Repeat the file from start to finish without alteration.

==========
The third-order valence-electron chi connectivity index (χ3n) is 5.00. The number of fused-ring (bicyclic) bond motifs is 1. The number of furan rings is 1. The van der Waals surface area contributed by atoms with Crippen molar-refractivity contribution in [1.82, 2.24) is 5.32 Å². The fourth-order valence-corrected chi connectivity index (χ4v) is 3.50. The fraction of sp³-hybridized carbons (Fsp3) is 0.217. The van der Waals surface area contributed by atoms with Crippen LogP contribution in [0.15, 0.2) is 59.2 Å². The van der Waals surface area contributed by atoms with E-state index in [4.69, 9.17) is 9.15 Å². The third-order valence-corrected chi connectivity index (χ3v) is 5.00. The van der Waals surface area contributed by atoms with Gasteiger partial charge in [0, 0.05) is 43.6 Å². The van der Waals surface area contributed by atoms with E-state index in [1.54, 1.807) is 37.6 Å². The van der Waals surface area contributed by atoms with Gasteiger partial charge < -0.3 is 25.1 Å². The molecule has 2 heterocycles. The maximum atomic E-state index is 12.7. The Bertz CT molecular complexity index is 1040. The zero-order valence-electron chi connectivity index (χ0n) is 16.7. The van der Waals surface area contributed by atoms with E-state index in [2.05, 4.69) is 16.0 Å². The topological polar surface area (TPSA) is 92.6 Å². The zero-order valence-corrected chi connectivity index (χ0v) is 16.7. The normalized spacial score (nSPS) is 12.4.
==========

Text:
The third-order valence-electron chi connectivity index (χ3n) is 5.00. The number of fused-ring (bicyclic) bond motifs is 1. The number of furan rings is 1. The van der Waals surface area contributed by atoms with Crippen molar-refractivity contribution in [1.82, 2.24) is 5.32 Å². The fourth-order valence-corrected chi connectivity index (χ4v) is 3.50. The fraction of sp³-hybridized carbons (Fsp3) is 0.217. The van der Waals surface area contributed by atoms with Crippen LogP contribution in [0.15, 0.2) is 59.2 Å². The van der Waals surface area contributed by atoms with E-state index in [4.69, 9.17) is 9.15 Å². The third-order valence-corrected chi connectivity index (χ3v) is 5.00. The van der Waals surface area contributed by atoms with Gasteiger partial charge in [0, 0.05) is 43.6 Å². The van der Waals surface area contributed by atoms with E-state index in [1.54, 1.807) is 37.6 Å². The van der Waals surface area contributed by atoms with Gasteiger partial charge < -0.3 is 25.1 Å². The molecule has 2 heterocycles. The maximum atomic E-state index is 12.7. The Bertz CT molecular complexity index is 1040. The zero-order valence-electron chi connectivity index (χ0n) is 16.7. The van der Waals surface area contributed by atoms with E-state index in [2.05, 4.69) is 16.0 Å². The topological polar surface area (TPSA) is 92.6 Å². The zero-order valence-corrected chi connectivity index (χ0v) is 16.7. The normalized spacial score (nSPS) is 12.4.